Hearings are a beautiful opportunity for community members to come together and speak truth to power about the reality of Israeli and US state violence.
Find out how the hearing process works. Are testimonies allowed? How can people sign up to testify? What is the time limit for each speaker, and for the whole hearing? Is there a speaker limit? Can speakers yield time to each other? Does the council use parliamentary process? Does passage require a simple or super majority? Are amendments allowed? Are there any other rules to know?
Meet with Councillors
Meet with councillors before the vote to make sure they are still standing strong. If they are your “champions” – i.e. supportive enough that you feel comfortable strategizing with them – you can discuss:
Their advice on a successful hearing. What have they seen work in the past? They are probably more familiar with what tone and presence would be most helpful.
What do they need from you? Can you offer them talking points beforehand, responses to expected questions and arguments, and even support in the moment?
Contingency plans. What happens if a win starts to slip away? What happens if one tiny thing is missing from or needs to be tweaked for the resolution to pass? Friendly amendments have been used in the past to strengthen a resolution so that it can pass. What contingencies can you plan for?
Outreach to Get Folks There
A strong turnout is critical to showing officials just how much support lies behind a yes vote (and how many will be disappointed with a no vote). It’s crucial to have a strong showing from movements beyond Palestine, especially if this is a campaign that impacts multiple struggles. Start outreach early and use every means you have – phone banking, text, email, Facebook events, in-person meetings, etc. – to turn people out, asking your partners to reach out to their own bases as well. Encourage a wide range of people to speak at the hearing, and offer talking points to people so they don’t have to start from scratch.
As with everything, center the voices of those most impacted by Israeli and US state violence. Don’t replicate the same dynamics – of whose voices and stories do and don’t matter – that we seek to dismantle in Palestine and the US.
Make sure to go over the media and messaging sections above for reminders on messaging, press releases (make sure you have two ready to go, one for success and another for defeat), and interviews.
Having a visible presence is an important way to illustrate your power and raise your voices, even when you are not testifying.
A vigil before the hearing can set a powerful tone, providing a compelling visual to city councillors entering the chambers, and grounding your group in the gravity of Israel’s violence that calls you to work for Palestinian liberation. You can also consider a pre-vote rally or other action to drum up excitement and attract media.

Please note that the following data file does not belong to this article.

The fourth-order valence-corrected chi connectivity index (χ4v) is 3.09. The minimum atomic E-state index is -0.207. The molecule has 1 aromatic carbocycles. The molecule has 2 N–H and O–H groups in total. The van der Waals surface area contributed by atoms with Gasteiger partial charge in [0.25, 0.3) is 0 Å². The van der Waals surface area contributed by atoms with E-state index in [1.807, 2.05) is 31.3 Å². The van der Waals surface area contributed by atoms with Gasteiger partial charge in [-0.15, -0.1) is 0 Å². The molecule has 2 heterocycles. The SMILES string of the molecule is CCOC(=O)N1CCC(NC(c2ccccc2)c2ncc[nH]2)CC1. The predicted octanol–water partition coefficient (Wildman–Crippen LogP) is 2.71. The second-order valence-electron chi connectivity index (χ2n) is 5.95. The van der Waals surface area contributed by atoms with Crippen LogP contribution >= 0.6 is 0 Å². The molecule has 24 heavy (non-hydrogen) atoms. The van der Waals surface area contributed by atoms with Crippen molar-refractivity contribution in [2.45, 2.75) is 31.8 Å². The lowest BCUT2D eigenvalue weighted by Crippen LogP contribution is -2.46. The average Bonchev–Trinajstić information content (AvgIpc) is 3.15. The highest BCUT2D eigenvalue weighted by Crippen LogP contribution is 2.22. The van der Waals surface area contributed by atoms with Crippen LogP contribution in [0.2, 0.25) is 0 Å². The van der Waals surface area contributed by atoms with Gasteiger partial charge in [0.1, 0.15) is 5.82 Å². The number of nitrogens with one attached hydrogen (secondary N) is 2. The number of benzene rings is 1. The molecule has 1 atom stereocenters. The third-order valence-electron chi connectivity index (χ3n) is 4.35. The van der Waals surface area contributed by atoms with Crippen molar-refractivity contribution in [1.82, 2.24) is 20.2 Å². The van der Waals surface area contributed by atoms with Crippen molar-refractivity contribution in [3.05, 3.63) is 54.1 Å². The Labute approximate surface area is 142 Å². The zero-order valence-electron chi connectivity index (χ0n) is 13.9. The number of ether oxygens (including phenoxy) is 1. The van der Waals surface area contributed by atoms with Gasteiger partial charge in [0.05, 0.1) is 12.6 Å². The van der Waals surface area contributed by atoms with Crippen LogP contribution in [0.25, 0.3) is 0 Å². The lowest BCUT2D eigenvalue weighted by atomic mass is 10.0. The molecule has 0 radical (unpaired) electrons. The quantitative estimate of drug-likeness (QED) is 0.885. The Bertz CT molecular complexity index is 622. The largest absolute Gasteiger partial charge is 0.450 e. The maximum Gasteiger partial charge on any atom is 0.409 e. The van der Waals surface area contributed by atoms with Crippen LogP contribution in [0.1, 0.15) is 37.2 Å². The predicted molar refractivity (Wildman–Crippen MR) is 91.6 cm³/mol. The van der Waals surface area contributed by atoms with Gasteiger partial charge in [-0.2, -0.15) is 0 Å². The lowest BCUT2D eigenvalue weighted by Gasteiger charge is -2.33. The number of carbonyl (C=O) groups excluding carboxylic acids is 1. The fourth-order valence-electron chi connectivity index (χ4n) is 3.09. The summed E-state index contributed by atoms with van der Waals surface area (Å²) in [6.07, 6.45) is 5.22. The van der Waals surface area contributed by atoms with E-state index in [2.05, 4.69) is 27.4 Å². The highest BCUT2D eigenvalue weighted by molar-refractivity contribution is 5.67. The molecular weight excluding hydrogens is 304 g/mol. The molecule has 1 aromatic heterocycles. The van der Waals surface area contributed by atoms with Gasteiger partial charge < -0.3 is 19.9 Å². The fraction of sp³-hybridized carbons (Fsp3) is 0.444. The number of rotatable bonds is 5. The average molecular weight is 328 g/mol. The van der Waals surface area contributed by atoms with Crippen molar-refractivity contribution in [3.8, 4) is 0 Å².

A great way to make a powerful visual to show the breadth and diversity of supporters is to give each supporter present a sign with a common refrain at the top and space below to fill out the rest. In St. Louis, campaigners had signs that said “Dump Veolia because…” with attendees filling in the bottom. In New Orleans the signs read “I Support Human Rights because…” Attendees can hold signs up at strategic moments to have their voices heard by the decision-makers and the media present.
Stoles and T-shirts, if worn by all your supporters, create an impactful visual showing your presence in every corner of the room. Buttons and stickers are good too, though they are usually too small to see from afar to project the same visual unity.
Anticipate the different scenarios that could play out and what you will do. If the vote doesn’t go the way you want, do you want to do any kind of coordinated direct action? Examples include standing up and turning your backs, walking out, breaking out in song, putting tape on your mouths, unfurling banners, mic checks, etc.
Prepare a flyer to pass out to arriving attendees to let them know how to plug in, for example how to sign up to speak, what hashtags and handles to use on social media, where to go after the vote, etc.
Documentation & Online Engagement
The world wants to follow this historic moment and you’ll want to remember it!
Pick a good hashtag and live tweet.
Livestream, or at least record. Have a tripod handy if possible!
Make sure you get at least a few great photos. These will be timeless and useful for media, other campaigns, and more. If nothing else, gather for a group photo afterward.
Preparing for hearings is a lot of work and can also be a wonderfully energizing time for your group to come together. Consider gathering a couple days before the vote to make signs; coordinate, order, and practice your testimonies (timing yourselves and giving feedback), practice interviews, divvy up remaining tasks, and make sure everyone is on the same page with the plan. Have fun and congratulate yourselves for getting this far!